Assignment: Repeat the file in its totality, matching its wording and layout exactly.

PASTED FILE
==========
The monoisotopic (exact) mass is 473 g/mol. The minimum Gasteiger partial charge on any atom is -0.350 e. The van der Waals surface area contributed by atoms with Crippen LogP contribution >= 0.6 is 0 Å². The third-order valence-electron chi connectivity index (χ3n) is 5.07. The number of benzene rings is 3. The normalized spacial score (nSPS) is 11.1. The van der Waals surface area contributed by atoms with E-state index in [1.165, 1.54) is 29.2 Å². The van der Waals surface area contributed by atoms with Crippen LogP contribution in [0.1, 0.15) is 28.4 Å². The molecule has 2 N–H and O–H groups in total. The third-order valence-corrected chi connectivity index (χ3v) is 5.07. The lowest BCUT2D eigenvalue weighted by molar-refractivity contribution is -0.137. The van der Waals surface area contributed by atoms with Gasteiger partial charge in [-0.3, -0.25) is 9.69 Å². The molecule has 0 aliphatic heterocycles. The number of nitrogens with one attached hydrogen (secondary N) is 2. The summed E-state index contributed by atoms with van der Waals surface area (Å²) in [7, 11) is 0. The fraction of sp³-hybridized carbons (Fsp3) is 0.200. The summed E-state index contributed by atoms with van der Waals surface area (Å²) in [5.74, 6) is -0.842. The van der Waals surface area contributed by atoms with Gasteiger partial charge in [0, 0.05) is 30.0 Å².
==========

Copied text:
The monoisotopic (exact) mass is 473 g/mol. The minimum Gasteiger partial charge on any atom is -0.350 e. The van der Waals surface area contributed by atoms with Crippen LogP contribution >= 0.6 is 0 Å². The third-order valence-electron chi connectivity index (χ3n) is 5.07. The number of benzene rings is 3. The normalized spacial score (nSPS) is 11.1. The van der Waals surface area contributed by atoms with E-state index in [1.165, 1.54) is 29.2 Å². The van der Waals surface area contributed by atoms with Crippen LogP contribution in [0.1, 0.15) is 28.4 Å². The molecule has 2 N–H and O–H groups in total. The third-order valence-corrected chi connectivity index (χ3v) is 5.07. The lowest BCUT2D eigenvalue weighted by molar-refractivity contribution is -0.137. The van der Waals surface area contributed by atoms with Gasteiger partial charge in [-0.3, -0.25) is 9.69 Å². The molecule has 0 aliphatic heterocycles. The number of nitrogens with one attached hydrogen (secondary N) is 2. The summed E-state index contributed by atoms with van der Waals surface area (Å²) in [7, 11) is 0. The fraction of sp³-hybridized carbons (Fsp3) is 0.200. The summed E-state index contributed by atoms with van der Waals surface area (Å²) in [5.74, 6) is -0.842. The van der Waals surface area contributed by atoms with Gasteiger partial charge in [0, 0.05) is 30.0 Å².